Day 10 – To Cerem
6.44 miles / Total Ascent 534m / Total Descent 95m
Today’s walk was a simple transfer to Cerem, a village located high in a side valley off the main Valbona valley.
|Tahir's farm, Kukaj|
After breakfast, we packed and loaded the bags into a van for the short transfer to the main asphalt road. After a succession of bright mornings, it was a shame to find that even the early promise of nice weather had been circumvented, and we had stepped out into damp, overcast conditions from the off. First off, we were to be meeting our muleteer (Lumi) for the next few days and, after heading along the road for a short way, we found him – just not quite where we were expecting!
|Loading the mules, just not where we expected|
Never mind: a few minutes later we were loaded and underway, climbing a steep, narrow path through woodland to reach the car road to Cerem after about 15 minutes. Route finding was easy today, as was the walk: a simple case of following the road for six or seven kilometers to reach the village.
|Looking into the Valbona valley|
At first we paralleled the Valbona valley, then cut northwards through a steep-sided gorge that would eventually open out with the village surrounded by an amphitheatre of mountains. That was the theory, anyway, but low cloud and increasingly heavy rain put paid to any real views, which was a shame.
|Following the car road towards Cerem|
The good thing about a short walk in the rain is that one’s destination can soon be reached, so we did just that and arrived at our next lodgings as early as late morning. As usual, we were made very welcome. Lunch was taken sitting round a sheltered table, our own picnics as well as a delicious Fli supplied by the family, plus tea, Turkish coffee and raki. While we ate, the stove was lit in the house so we could get warm and dry our wet belongings.
|Drying out in the room with the stove|
The afternoon was given over to free time. Everyone in the party got on well, and we all enjoyed the walking. Sometimes, though, it was nice to have a little time to ourselves: to read, to rest, to contact family, to write notes, or simply to warm through and think or do nothing.
|Looking round the village|
As the weather picked up a bit, we opted for a walk around the village. Not that there was much of it – a dozen houses at most, I reckon – but a quick potter by ourselves was just the job, and saved us being cooped up inside for a full afternoon and evening.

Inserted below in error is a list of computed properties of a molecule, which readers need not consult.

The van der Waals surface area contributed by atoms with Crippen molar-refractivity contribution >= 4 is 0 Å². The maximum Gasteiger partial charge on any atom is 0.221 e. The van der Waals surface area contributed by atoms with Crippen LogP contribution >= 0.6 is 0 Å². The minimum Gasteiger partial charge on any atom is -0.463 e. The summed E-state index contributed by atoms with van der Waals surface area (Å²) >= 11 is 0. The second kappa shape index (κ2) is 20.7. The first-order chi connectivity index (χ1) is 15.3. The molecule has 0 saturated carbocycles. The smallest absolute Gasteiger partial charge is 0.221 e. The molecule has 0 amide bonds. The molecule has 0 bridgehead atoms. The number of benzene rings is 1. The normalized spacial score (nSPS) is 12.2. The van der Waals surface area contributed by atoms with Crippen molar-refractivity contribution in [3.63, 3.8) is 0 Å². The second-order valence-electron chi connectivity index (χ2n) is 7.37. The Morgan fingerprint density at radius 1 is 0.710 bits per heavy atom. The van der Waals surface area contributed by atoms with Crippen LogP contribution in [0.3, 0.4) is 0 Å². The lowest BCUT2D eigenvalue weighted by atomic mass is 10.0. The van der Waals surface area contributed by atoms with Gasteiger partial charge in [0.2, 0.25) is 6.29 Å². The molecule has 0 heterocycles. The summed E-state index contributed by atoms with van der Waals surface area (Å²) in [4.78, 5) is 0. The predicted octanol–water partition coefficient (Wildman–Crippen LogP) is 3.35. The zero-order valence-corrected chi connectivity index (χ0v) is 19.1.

|Crossing the stream|
We walked down to a small bar we had seen on the way in, and ordered coffee and beers. At first we sat out on the terrace, but then heavy rain came so we dashed inside to take shelter with the proprietor as we didn’t want two sets of wet clothes to dry out. Conversation was understandably limited, but we did our best in a combination of simple place names and gestures, and I think he understood the basics of what we were up to and why we were there.
A little later, the village drunk popped in for a coffee and a quick raki: in an odd role-reversal, he hoped to counter our non-existant Albanian by repeating himself increasingly louder – a typically English approach, we thought!
|Beers at the local bar|
Anyway, a basic understanding was achieved, even though the proprietor had to step in and ask the drunk to quieten down a bit (we understood this quite clearly, despite the language barrier!). Still it was all very good natured, and helped pass the time until the rain abated.
|House at Cerem|
Back at the guesthouse, the remainder of the afternoon was spent idling and relaxing. This stop was much more of a homestay again, and it was fascinating to get an insight into the family and their way of life. The head of the family worked as a border guard near Bajram Curri, whilst the mother and wife attended to most of the chores around the house. They had only got into providing accommodation for guests relatively recently, and were keen to make a good impression.
|Watching the daily goings-on, kitchen in shed (centre right of picture)|
Interestingly, the “kitchen” was located in a small shed separate from the main house (something we had noticed but not fully taken on board at Kukaj, too). All afternoon, a quiet but constant activity of cooking and tea-making continued, so it was no surprise when a copious meal of bean soup, salads, grilled vegetables, cheese, stuffed peppers and fries greeted us at dinner.
|Our beds beneath the Albanian flag|
Our room was simple but clean, with proper beds and towels provided. It was a cool night, so the thick duvets were greatly appreciated and kept the chill at bay. We went to sleep cozy, watched over by the Albanian flag.